NeuroBayes: Sometimes sans Neuro

I went to the weekly computing seminar yesterday, because it was on a statistical data mining tool that is being simultaneously used by physics experiments and marketing firms. The speaker is a physics professor, used to work for the PLUTO Collaboration, DELPHI, and now is variously associated with CDF and CMS. The company, Phi-T, is now totally private, and employs a couple dozen ex-physicists, or physicists, depending on how much of a purist you are. The software is proprietary and closed source, and the speaker was severely vague about what specific tools were actually used, but there is an interface in C++/ROOT/C#/Lisp already made, so its (supposedly) trivial to use, with a discounted academic licence.

So what is it? Basically, you have a vector of measureables, like detector channels, and some target, like say Resonance mass. Or Age, profession, #kids, and your target is “How much will this person cost us in Health Care in the next n years.” You then train the thing on your historic or simulated data, and it generates Bayesian posteriori distributions for new data. This is pretty common in neural computing literature, but this thing seems actually practical.

The only really fascinating thing is the generality of the thing, which was (supposedly) applied with minimal expert consultation on problems like car insurance premiums, to B_s mixing at CDF. Here’s a list of referred journal articles with their stamp. So whats inside? A neural network you say? No! The guy said in most applications they skip the neural net entirely and just use “Other” statistical methods. It’s clear that he was using some kind of input decorrelation like principle component analysis, but he wouldn’t say what specifically. He used a bunch of phrases that were cryptic to me like “zero layer network” to mean something other than a perceptron (I asked), and “zero iteration training” of a network. Maybe these things mean something to yall statters, but nothing to me. Anyways, the output of whatever was a discretized probability histogram that got splined together.

I’m unconvinced that the “default settings” he mentioned could schedule re-stocks for the largest book distributor in Germany AND find the X(3872) resonance, but what do I know? He also said that the companies own stock were controlled by this thing, but that selling it for this purpose is somehow illegal. Anyone know what he was talking about? Here’s a paper on it, by the speaker.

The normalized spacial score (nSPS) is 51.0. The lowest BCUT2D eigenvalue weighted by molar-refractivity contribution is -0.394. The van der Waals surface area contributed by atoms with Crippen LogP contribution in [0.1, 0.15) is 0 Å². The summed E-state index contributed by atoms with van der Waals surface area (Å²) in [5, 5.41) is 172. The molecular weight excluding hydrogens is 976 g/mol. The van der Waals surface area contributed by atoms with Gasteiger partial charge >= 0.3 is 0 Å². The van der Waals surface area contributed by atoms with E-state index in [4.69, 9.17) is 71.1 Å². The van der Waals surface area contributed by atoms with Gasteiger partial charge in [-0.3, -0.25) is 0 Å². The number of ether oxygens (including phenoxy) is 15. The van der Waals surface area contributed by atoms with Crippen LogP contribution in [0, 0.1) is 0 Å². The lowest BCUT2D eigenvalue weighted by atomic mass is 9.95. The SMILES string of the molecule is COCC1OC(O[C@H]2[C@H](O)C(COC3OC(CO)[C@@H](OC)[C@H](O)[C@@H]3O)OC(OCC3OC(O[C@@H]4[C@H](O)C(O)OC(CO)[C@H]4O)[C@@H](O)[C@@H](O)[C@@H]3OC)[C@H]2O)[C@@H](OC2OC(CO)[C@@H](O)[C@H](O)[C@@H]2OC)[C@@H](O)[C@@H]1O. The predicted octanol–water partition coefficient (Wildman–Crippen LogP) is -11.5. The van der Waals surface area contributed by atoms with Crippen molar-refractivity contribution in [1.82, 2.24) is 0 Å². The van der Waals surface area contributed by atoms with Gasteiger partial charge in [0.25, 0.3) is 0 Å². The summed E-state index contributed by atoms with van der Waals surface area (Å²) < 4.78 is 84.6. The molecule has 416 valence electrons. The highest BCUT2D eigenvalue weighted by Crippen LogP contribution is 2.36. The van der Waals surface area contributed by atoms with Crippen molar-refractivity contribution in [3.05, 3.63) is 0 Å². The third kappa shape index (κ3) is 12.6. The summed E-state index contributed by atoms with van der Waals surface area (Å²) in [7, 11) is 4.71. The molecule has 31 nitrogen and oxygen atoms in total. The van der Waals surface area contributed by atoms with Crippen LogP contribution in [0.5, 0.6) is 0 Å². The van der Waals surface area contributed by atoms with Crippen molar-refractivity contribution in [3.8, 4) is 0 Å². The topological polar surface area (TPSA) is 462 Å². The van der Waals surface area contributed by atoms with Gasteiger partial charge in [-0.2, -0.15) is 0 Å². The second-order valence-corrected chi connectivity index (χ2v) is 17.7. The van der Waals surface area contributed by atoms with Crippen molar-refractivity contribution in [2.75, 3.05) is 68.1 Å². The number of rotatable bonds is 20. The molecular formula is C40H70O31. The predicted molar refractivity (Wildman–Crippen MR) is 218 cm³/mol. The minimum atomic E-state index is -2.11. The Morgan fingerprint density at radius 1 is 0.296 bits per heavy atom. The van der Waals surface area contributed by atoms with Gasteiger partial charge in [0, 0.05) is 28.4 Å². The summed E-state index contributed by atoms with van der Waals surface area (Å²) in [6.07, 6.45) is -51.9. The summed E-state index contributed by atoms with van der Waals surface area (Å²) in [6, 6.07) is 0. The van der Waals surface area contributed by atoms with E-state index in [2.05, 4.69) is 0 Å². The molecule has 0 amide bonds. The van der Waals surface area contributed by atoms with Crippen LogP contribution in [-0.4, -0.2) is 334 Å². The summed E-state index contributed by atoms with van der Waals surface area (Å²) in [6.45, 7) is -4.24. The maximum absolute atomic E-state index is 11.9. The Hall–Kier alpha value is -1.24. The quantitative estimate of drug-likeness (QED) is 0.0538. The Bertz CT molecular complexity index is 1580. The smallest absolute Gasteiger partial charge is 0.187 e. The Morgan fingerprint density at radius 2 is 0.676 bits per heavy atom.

In the end, the talk was a sales-pitch/head-hunt, but if anyone out there needs to solve a highly nonlinear problem and has a cushy grant, go nuts.


One response to “NeuroBayes: Sometimes sans Neuro

  1. Sorry to say this but that tag is quite a monster – it should read “Bayesian methods”. Yeesh.

    PCA is a horrible choice for pre-processing step for a few reasons (without reweighting it makes any training afterward rotationally symmetric), but yes it is probably a proprietary something else.

    “Zero layer network” sounds meaningless at face value. Zero iteration sounds like it follows immediately from zero layers…

    The rest of it made me think that maybe it’s a working version of winBugs ( which earns its name in both respects (windows only and full of bugs). It is kind-of free.

    The free (and supposedly better performing) version is here:

    The “gs” in both of these stands for “Gibbs sampling” and as I understand they use slice sampling/importance sampling to implement Gibbs for probabilities with a non-closed form for the conditional distribution.

    Anyway, it seems (from your description and the website) like the step up from those proggies to neurobayes is its claimed “density reconstruction” whereby it learns probability distributions ab initio. Quite a claim – it’s easy to see how this is a gruesomely under-specified problem (unless you have \infty data points). I’m sure that this software will find a solution for these problems… Of course I can give you one too: the dirac mass on your observed values. :-/ Then again you can do much worse than just using normal assumptions (maybe autochecking a few heavy-tailed/one-sided/clever alternatives using some information criterion against overfitting) and churning on that. 95% of the result in 5% of the effort…

    (btw, regarding the illegal thing: I knew someone who claimed to have been almost kicked off the Floor by his company for running proprietary strategies in perl instead of the standard C/C++. Finance is a weird tribe and I’m sure they live in fear of their regulators giving wide berth to what laws exist, while flagrantly exploiting the _undiscovered_ evils.)

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